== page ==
Yesterday was a very interesting day.
I walked out of the gym locker room with wet hair and no make-up. I was rushing and almost bumped into a guy I had been very good friends with for over five years. I hadn’t seen him in a year. He walked right by and barely acknowledged me at all.
“Whatever!” I said after he had passed me. I went to my car, not allowing myself to react before I got inside.
I rushed to my next stop, Weight Watchers where, unfortunately, I was up a pound.
I sat in my chair during the meeting, my mind going crazy.
“Why are you so quiet?” Robin, a fellow WW veteran asked.
“I’m thinking,” I said. And I was. I had reverted to my F.O.U.L. monologue. Fat, Old, Ugly Loser. It was playing non-stop in my head.
“You looked terrible. You didn’t even put make-up on. He probably noticed how f——-g fat you’ve gotten. Your shirt was probably bunched up and made you look fatter. I’m sure you look older than the last time he saw you. And he obviously could care less that he saw you. He was fine just walking by. You mean nothing to him.”
That’s interesting, I thought. I run into the Psychopath and I turn on myself. (Yes, that’s how I refer to him. OR Sociopath or Narcissist. Take your pick. I’m not apologizing for that. See old blog entries for the explanation).
After the meeting, I decided to get into communication with my coach. I called his voicemail and started talking. I told him what happened. And this is what I saw. Underneath my self-flagellation was that I was hurt.
Really hurt. How could someone I was that close to act like he didn’t even know me? Who does that? How could he have done that? How could he not care and not smile? I don’t get it.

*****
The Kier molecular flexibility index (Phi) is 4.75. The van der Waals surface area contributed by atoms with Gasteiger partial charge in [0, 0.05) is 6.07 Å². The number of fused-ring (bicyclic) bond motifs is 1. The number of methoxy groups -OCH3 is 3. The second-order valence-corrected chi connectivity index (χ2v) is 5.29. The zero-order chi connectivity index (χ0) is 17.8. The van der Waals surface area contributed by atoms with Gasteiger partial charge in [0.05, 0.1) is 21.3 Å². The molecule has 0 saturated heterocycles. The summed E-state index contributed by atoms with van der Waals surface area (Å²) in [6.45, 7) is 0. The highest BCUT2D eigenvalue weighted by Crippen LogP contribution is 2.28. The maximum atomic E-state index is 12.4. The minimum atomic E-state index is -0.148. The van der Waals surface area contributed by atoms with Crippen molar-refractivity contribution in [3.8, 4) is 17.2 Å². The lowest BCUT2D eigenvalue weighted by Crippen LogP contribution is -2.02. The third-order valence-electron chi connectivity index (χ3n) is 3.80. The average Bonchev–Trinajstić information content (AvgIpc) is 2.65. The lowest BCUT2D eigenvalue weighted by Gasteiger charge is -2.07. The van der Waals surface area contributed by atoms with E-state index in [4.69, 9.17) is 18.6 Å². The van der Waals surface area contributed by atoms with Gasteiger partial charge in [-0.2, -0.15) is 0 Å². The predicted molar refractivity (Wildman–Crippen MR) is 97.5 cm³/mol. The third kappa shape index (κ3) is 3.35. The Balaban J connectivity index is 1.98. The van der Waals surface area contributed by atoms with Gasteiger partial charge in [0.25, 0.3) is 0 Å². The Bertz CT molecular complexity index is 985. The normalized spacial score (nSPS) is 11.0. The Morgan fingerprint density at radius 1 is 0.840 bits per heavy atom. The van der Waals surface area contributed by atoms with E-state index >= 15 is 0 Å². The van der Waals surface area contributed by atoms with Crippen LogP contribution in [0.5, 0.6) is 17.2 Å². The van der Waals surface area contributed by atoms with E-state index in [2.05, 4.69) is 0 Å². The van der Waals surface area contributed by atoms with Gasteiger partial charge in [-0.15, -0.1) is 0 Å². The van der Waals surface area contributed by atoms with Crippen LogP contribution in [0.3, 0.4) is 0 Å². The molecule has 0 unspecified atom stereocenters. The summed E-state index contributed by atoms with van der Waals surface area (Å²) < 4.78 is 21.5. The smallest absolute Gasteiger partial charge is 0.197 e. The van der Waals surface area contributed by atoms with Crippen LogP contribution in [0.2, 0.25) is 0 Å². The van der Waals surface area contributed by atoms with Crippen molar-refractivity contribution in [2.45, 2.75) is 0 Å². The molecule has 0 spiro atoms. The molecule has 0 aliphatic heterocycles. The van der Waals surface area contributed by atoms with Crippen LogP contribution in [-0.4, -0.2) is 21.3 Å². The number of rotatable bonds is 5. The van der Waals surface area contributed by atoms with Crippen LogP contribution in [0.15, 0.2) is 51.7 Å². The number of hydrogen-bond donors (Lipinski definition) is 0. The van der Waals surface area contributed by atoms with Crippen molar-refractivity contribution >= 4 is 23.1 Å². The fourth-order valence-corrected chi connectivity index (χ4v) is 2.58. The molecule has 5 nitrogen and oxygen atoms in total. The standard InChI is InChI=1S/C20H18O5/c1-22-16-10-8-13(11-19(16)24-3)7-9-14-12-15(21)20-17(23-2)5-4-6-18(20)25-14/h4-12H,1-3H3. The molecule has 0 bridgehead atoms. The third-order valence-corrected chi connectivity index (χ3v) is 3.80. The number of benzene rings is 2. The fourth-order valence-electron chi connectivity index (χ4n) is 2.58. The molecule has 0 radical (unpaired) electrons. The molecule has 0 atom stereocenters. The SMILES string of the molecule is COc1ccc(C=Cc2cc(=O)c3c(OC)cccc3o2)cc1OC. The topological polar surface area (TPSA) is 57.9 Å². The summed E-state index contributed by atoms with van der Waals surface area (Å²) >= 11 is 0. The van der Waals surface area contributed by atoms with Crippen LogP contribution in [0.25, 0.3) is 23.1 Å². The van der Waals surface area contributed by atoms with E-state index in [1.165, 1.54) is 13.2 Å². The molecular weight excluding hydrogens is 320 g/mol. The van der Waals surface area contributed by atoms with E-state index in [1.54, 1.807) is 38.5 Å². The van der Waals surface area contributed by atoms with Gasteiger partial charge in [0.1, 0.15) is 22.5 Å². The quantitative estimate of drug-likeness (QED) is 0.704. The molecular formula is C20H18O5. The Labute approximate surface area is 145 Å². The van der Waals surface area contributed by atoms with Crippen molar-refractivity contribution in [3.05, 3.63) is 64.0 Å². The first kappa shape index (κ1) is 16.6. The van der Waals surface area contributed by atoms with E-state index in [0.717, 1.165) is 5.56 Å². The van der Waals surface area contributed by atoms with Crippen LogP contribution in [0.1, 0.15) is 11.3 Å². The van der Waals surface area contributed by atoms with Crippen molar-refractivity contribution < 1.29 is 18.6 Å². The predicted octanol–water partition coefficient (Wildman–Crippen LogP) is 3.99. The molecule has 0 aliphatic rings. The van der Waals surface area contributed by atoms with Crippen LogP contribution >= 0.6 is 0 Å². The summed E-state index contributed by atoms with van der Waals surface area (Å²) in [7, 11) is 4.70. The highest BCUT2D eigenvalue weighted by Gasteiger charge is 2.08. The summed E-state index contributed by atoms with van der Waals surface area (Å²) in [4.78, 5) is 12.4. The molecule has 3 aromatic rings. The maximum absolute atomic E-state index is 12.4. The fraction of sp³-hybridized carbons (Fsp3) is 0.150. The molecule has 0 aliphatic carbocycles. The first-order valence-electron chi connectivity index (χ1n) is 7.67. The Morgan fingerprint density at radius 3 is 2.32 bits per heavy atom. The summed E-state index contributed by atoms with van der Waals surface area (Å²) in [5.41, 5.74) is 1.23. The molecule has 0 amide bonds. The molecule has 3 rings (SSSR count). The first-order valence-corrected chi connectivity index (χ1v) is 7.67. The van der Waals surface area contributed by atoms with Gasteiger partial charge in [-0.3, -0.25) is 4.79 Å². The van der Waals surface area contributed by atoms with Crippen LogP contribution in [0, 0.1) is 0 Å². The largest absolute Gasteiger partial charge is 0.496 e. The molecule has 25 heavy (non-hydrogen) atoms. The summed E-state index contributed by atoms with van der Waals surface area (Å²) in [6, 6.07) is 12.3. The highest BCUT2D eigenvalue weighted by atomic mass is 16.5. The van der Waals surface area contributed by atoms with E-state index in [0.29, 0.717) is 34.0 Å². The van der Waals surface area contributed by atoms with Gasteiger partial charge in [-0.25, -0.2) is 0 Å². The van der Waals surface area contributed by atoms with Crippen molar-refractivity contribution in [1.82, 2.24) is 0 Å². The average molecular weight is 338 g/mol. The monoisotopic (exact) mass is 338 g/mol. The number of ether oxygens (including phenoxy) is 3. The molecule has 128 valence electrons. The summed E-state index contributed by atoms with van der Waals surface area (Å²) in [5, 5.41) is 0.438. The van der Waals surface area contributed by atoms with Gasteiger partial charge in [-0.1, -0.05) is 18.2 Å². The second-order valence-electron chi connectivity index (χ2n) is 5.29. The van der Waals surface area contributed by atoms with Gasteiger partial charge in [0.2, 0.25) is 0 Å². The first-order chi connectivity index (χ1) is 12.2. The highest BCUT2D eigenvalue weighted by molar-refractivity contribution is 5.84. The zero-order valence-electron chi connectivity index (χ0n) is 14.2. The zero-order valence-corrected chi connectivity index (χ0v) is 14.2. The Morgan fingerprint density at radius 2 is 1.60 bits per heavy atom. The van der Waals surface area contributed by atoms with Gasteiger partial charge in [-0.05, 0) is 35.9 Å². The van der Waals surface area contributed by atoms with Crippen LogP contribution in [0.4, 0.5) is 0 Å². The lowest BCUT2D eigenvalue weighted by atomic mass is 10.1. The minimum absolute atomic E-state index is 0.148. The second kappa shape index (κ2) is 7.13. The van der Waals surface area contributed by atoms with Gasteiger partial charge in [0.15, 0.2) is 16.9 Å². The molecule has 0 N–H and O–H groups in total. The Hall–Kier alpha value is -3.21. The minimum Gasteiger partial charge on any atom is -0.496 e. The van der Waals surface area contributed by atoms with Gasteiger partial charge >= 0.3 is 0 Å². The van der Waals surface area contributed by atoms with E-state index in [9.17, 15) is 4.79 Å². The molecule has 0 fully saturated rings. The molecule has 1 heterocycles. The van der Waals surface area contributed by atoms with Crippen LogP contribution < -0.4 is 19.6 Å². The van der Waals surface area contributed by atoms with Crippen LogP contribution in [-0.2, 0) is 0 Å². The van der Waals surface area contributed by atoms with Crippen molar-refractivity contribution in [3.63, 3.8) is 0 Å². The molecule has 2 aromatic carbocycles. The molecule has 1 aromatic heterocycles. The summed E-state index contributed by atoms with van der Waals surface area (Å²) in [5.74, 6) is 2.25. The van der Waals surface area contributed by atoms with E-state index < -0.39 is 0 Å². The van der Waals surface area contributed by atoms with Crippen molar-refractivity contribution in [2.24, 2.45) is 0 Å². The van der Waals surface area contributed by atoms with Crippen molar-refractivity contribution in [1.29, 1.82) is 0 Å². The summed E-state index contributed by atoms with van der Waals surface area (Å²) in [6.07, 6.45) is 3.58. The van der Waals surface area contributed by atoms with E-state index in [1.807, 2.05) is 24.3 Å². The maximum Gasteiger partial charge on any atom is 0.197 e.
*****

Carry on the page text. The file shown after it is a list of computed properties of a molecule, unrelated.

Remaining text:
And I cried. It was exhausting, but it felt much better and cathartic than my FOUL monologue where all I did was berate myself.
Later in the day I had another upset. My father’s old dental partner had seen my mom over Christmas and noticed that she wasn’t the same.
“You noticed?” I said.
“Yes,” he answered. “Definitely.”
And the floodgates opened again.
“No crying,” he said.
Too late. I escaped to my car and the dam broke again. I had been holding it in for two days since my mother swore me to secrecy after she started a fire in her kitchen. It was the second time she had done it and what was really scary was that she didn’t remember the first time.
I hated carrying the burden of her secret and was afraid she was going to endanger herself again. I couldn’t hold it in anymore. I called my sister and just cried and cried and cried, telling her what had happened and about my fears.
“I’m inviting mom to my house for the weekend. Do you want to come?”
“No,” I sobbed. “I need a break. Her house is toxic for me and I just need to get away from it.” (My ex lives there and sometimes it is really hard. He turns on me sometimes when I ask him questions he doesn’t want to answer. He get belligerent and attacks me for asking the question. My mother gets a kick out of it and takes his side. Even thought it makes me feel crazy, it’s become the new normal.
I hadn’t realized how stressed out it made me until Haley, my little angel, observed what was going.
“I don’t know how you can stand this,” she said. “You must be feeling crazy. You need to get away from here,” she said. “It’s toxic and not good for you.”
So I cried to my sister and told her what was going on. And it actually was freeing. I think I only cried to her once before. It was after our dad died. I was the only sibling left locally with my mom and I remember finally letting out the sadness, frustration and fear in a torrent of tears. Both times she was very nice and supportive.
My eyes were puffy and red and I was exhausted by the end of the day. But I was not making myself wrong. I wasn’t confused, sad or afraid.
And the real miracle? When I woke up today I was fine. Perfectly fine and back to being productive.
It was a first for me. Just being disappointed and sad and scared and unsure. Letting it out and not apologizing for it.
I would call it a miracle and another step into discovering how to create life out here.